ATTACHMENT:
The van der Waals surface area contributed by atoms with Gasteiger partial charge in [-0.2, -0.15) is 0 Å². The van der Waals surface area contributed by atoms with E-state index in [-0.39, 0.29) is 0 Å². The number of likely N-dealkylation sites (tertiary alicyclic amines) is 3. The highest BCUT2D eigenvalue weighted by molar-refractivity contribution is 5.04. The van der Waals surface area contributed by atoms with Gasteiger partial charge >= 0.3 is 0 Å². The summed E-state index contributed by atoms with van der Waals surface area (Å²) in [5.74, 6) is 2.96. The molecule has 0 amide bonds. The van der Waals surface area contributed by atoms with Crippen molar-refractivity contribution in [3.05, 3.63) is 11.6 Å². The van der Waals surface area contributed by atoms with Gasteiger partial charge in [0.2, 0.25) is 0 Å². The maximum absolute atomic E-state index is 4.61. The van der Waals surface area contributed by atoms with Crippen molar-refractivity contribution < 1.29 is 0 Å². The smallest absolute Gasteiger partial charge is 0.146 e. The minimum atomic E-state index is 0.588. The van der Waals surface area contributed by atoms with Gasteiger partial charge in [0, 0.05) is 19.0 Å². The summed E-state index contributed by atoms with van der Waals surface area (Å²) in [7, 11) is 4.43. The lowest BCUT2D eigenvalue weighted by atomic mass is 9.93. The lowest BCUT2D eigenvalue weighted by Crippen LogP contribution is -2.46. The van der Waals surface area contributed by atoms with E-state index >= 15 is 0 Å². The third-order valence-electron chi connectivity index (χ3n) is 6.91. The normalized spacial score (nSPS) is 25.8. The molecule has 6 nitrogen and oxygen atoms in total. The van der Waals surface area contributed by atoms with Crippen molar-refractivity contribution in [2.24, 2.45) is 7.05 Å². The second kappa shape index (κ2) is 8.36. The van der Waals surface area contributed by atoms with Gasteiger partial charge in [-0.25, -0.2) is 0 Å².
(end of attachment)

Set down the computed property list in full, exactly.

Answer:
The van der Waals surface area contributed by atoms with Gasteiger partial charge in [-0.2, -0.15) is 0 Å². The van der Waals surface area contributed by atoms with E-state index in [-0.39, 0.29) is 0 Å². The number of likely N-dealkylation sites (tertiary alicyclic amines) is 3. The highest BCUT2D eigenvalue weighted by molar-refractivity contribution is 5.04. The van der Waals surface area contributed by atoms with Gasteiger partial charge >= 0.3 is 0 Å². The summed E-state index contributed by atoms with van der Waals surface area (Å²) in [5.74, 6) is 2.96. The molecule has 0 amide bonds. The van der Waals surface area contributed by atoms with Crippen molar-refractivity contribution in [3.05, 3.63) is 11.6 Å². The van der Waals surface area contributed by atoms with Gasteiger partial charge in [0.2, 0.25) is 0 Å². The maximum absolute atomic E-state index is 4.61. The van der Waals surface area contributed by atoms with Crippen molar-refractivity contribution < 1.29 is 0 Å². The smallest absolute Gasteiger partial charge is 0.146 e. The minimum atomic E-state index is 0.588. The van der Waals surface area contributed by atoms with Gasteiger partial charge in [0, 0.05) is 19.0 Å². The summed E-state index contributed by atoms with van der Waals surface area (Å²) in [7, 11) is 4.43. The lowest BCUT2D eigenvalue weighted by atomic mass is 9.93. The lowest BCUT2D eigenvalue weighted by Crippen LogP contribution is -2.46. The van der Waals surface area contributed by atoms with E-state index >= 15 is 0 Å². The third-order valence-electron chi connectivity index (χ3n) is 6.91. The normalized spacial score (nSPS) is 25.8. The molecule has 6 nitrogen and oxygen atoms in total. The van der Waals surface area contributed by atoms with Crippen molar-refractivity contribution in [2.24, 2.45) is 7.05 Å². The second kappa shape index (κ2) is 8.36. The van der Waals surface area contributed by atoms with Gasteiger partial charge in [-0.25, -0.2) is 0 Å².